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Making Sense Of Russia’s ‘Jews Will Not Replace Us’

MOSCOW, RUSSIA APRIL 30, 2019: Russia's President Vladimir Putin (C) chairs a Russian Security Council meeting, at the Moscow Kremlin. Alexei Druzhinin/Russian Presidential Press and Information Office/TASS (Photo b... MOSCOW, RUSSIA APRIL 30, 2019: Russia's President Vladimir Putin (C) chairs a Russian Security Council meeting, at the Moscow Kremlin. Alexei Druzhinin/Russian Presidential Press and Information Office/TASS (Photo by Alexei DruzhininTASS via Getty Images) MORE LESS
May 7, 2019 12:00 p.m.

Kremlin advisor Sergei Glazyev made a few headlines today with a column claiming that Ukraine’s new president, who is Jewish, will try to exterminate ethnic Russians living in his country and resettle their regions with Jews.

Josh flagged Glazyev’s remarks in a blog post, drawing an analogy with the “Jews will not replace us” mantra of American white nationalists.

Glazyev’s column is titled “occupation,” and advances the theory that Ukraine’s recent election of Volodymyr Zelensky fits into the broader “picture” of the West’s support for a neo-Nazi regime in Ukraine, hell-bent on exterminating the country’s Russian population.

It is, in fact, a deeply bizarre theory, but one not unfamiliar to those who have followed Ukraine’s tumultuous relationship with Russia in recent years.

Glazyev, a longtime Putin adviser who has been deeply involved in Russia’s handling of the Ukraine conflict and who appeared at a conference with Rudy Giuliani in October, goes on to propose that one goal of Zelensky’s presidency could be to resettle the country’s war-torn regions with Jews. I’ve translated the full paragraph below.

There are, of course, nuances linked with the heterogeneity of the interests of the Western “puppet-masters.” It’s possible that the bet on Zelensky, made long before these elections, is linked with the general bias of the Trump Administration towards far-right forces in Israel. It’s likely that they will place new tasks before the updated Kyiv regime. I don’t rule out, for example, the possibility of a mass movement of residents of the Promised Land, tired of permanent war in the Middle East, to the  lands of Ukraine’s southeast, “cleansed” of the Russian population — just like Christians fleeing Islamicizing Europe. This, by the way, already happened in this region under Catherine the Great, who founded the home city of Kyiv’s new leaders. So, giving Ukrainians Russian passports may turn out to be extremely timely.

Towards the end of that paragraph, you’ll notice Glazyev references Catherine the Great’s creation of the Pale of Settlement in 1791 — a region of the Russian Empire in which Jews were forced to live. They were largely forbidden from living outside of it. The region encompassed Zelensky’s home province today, and the regions that are supposedly home to victims of the U.S.-backed “cleansing.”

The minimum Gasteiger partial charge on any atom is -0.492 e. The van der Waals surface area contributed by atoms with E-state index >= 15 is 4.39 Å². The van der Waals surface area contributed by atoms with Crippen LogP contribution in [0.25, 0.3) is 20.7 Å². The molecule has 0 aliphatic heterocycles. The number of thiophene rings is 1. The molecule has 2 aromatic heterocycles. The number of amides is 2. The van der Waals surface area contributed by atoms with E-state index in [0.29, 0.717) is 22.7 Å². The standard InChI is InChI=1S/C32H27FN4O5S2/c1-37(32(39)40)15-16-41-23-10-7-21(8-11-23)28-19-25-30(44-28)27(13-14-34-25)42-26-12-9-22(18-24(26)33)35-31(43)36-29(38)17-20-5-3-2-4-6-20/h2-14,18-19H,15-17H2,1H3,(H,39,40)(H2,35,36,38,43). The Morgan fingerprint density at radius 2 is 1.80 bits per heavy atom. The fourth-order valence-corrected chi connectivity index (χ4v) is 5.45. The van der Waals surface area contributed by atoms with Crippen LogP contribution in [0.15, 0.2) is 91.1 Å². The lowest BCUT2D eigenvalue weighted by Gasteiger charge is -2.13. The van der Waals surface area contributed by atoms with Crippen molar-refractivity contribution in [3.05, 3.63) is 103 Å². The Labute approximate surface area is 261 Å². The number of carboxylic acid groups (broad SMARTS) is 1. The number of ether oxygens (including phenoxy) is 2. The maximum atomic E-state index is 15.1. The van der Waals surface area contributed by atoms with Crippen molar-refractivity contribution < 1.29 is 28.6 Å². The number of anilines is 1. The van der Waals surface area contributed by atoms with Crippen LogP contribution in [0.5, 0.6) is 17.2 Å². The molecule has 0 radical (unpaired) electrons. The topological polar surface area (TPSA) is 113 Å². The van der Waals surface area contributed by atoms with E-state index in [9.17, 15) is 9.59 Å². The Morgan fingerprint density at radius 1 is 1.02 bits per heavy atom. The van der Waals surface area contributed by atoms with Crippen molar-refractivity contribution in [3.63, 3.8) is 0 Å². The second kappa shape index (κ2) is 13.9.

The anti-Semitism in Glazyev’s column is alarming, but it forms part of a propaganda narrative that he appears to be trying to establish.

If Russia, as a weak power with global reach, recognizes that sowing discord abroad is its most reliable route to increasing its own relative power, then playing on Ukraine’s tragic history of anti-Semitism may pay off.

But, to be honest, what made my blood run a few degrees colder while reading the column was less Glazyev’s anti-Semitism by itself than his critique of Putin for being weak in the face of a supposed Judeo-American attack.

Glazyev argues that Russia has failed to diagnose the seriousness of the threat presented to it by the United States.

“It’s worth summing up the results of Russian non-interference in Ukrainian affairs,” he writes. “The main conclusion: the Russian world has suffered catastrophic losses, giving to its geopolitical enemies, almost without a battle, its integral and, I am not afraid to say, by many indicators (from climate to scientific-technological potential), best part.” (In other words: Russia has not been hawkish enough, and has not defended territory, located in Ukraine, that Glazyev believes is the “best part” of the Russian world.)

Glazyev goes on to argue that Russia should “conduct a systemic policy of liberating Ukraine from the Russophobic, neo-Nazi regime in the interests of its own people.”

Who knows what that would look like.

One of Putin’s signature traits that’s often missed in Western coverage, I find, is that he’s a relative moderate in the context of the Kremlin! Like any other politician, authoritarian or not, he is under pressure from hawkish and dovish advisers who hope to influence his foreign policy decisions.

What Glazyev’s column does reveal is that Russia’s siege mentality, pushed by top Putin advisers, isn’t going away anytime soon.

As Putin himself said in uncharacteristically spiritual October 2018 remarks on the possibility of nuclear war with the United States: “The aggressor should know that retribution is inevitable, and that he will be destroyed. And we, the victims of aggression, we as martyrs, will go to heaven, and they will simply be snuffed out, because they don’t even know how to repent.”

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